Serunding and Lontong for Sayur Lodeh

The more I cook Asian food, the more similarities I see across cultures. Last year I learnt about a Filipino dish called Piaparan, where chicken is simmered in a turmeric broth and coated in fragrant, spiced grated coconut. It was excellent, and making serunding reminded me of that dish. There are multiple variations of serunding, from the ones made with beef to the ones with dried shrimp. This version that I’m sharing is entirely vegan and is a flavour-packed condiment that you top sayur lodeh with. To provide a carbohydrate element to sayur lodeh, some lontong scented with lemongrass, pandan and banana leaves! Sayur lodeh is a great dish on its own, but adding some serunding, lontong and sambal (or this) is the real icing on the cake as Hairil puts it.



4 chillies, deseeded, stems removed, cut roughly

1 1/2 onions, peeled and cut roughly

4 garlic cloves

4cm length turmeric

4cm length galangal

1/2 tbsp ground coriander

1/2 tsp ground cumin

300g fresh grated coconut

55g oil

1 stalk lemongrass

3 kaffir lime leaves

Tamarind pulp to taste, about 1 tablespoon

Gula melaka to taste, about 2 tablespoons

Salt to taste, about ¾ teaspoon

Grind the rempah ingredients until smooth in a blender and set aside. Place the coconut in a large dry pan. Toast on low heat until dry and you begin to see light golden patches, about 15 minutes. Transfer to a bowl. In a clean wok or large pan, heat the oil with lemongrass and kaffir lime leaves. When the oil begins to sizzle, add the rempah. Fry until fragrant on low heat, about 5-10 minutes. Stir in the tamarind pulp and add the toasted coconut, gula melaka and salt. Stir to combine well – the mixture should be evenly coloured and coated with the rempah. Taste and adjust seasoning – it should taste sweet and savoury.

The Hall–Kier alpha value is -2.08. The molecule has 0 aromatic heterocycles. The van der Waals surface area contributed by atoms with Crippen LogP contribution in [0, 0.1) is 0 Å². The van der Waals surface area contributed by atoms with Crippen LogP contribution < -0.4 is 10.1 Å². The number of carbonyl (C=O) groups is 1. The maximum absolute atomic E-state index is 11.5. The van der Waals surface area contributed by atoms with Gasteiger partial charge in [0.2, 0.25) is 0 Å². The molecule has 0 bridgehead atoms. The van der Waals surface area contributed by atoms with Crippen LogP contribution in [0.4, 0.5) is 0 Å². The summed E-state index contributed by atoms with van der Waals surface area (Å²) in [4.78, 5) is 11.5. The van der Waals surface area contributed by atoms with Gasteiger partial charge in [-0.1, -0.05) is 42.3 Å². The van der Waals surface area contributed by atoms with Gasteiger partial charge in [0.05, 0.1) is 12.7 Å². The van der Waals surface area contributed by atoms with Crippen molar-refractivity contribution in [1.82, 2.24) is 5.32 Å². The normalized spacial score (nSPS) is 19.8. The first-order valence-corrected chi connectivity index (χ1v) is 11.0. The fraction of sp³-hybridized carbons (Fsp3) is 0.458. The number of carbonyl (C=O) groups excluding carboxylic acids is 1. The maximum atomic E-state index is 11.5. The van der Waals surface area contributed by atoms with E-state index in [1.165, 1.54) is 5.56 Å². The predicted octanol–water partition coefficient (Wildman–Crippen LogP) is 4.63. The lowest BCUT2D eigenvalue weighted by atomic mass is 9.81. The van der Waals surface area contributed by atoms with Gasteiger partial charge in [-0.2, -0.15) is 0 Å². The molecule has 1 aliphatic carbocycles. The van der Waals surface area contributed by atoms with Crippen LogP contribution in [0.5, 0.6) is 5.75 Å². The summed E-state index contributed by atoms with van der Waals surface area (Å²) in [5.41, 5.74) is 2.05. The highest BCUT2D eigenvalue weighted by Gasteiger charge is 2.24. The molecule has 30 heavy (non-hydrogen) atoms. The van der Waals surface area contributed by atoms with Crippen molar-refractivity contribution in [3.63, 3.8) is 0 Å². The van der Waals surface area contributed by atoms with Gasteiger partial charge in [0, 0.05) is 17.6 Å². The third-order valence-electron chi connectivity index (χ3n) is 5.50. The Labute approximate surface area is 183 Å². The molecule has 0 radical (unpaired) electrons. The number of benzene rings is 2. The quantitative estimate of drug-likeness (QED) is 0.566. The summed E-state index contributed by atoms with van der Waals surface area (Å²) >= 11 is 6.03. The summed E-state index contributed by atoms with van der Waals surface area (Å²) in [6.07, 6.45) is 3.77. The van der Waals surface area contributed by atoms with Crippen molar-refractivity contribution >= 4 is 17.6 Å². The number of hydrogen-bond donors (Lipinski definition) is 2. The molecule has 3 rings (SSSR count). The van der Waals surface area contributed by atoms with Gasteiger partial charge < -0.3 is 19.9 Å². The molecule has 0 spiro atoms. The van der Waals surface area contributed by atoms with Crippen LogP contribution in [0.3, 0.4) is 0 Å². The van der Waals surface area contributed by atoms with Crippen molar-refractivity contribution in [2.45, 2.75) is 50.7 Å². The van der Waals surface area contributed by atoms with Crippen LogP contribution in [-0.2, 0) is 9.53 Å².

Makes 4 logs

300g rice, rinsed and drained

800g water

3 pandan leaves, knotted

1 lemongrass, cut into lengths

1 teaspoon salt

4-8 10″ squares banana leaves

Combine the rice, water, pandan and lemongrass in a ricecooker bowl and cook as per normal. Remove the pandan and lemongrass when the rice is cooked – it should resemble a thick porridge. Mash the rice with a potato masher, spoon or spatula. then transfer onto a plate to cool.

When completely cool, divide the rice into 4 and form each into a thick sausage with damp hands. Blanch the banana leaves in boiling water and wipe dry with a kitchen towel. Place the rice logs on the banana leaves and roll up. Fold up both sides and secure with a toothpick like you would for rempah udang. You can use two banana leaves for each rice logs as a precaution against the leaves from splitting open during the cooking process.

Place the logs in a large pot and fill the pot with enough water to submerge the logs completely. Bring to a boil, then simmer covered for an hour. If you’d like the texture of the lontong to feel more dense, boil for up to 3 hours. Remove from the pot when the lontong is done cooking. The logs will feel strangely soft, but it will firm as it cools. Chill overnight in the fridge before unwrapping and slicing with a wet knife.



Pamelia Chia is a Singaporean chef and the author of the bestselling cookbook ‘Wet Market to Table’. After graduating with an Honor’s degree in Food Science and Technology from the National University of Singapore in 2014, she decided to trade a food scientist’s lab coat in for chef whites. She has since been working in restaurants in Singapore and Melbourne, including Candlenut and Carlton Wine Room. Her deepest interest being the preservation and celebration of Singaporean food heritage and culture, she started Singapore Noodles in 2020 as a platform to share about Singaporean food to a global audience. Find her on Instagram @pameliachia.

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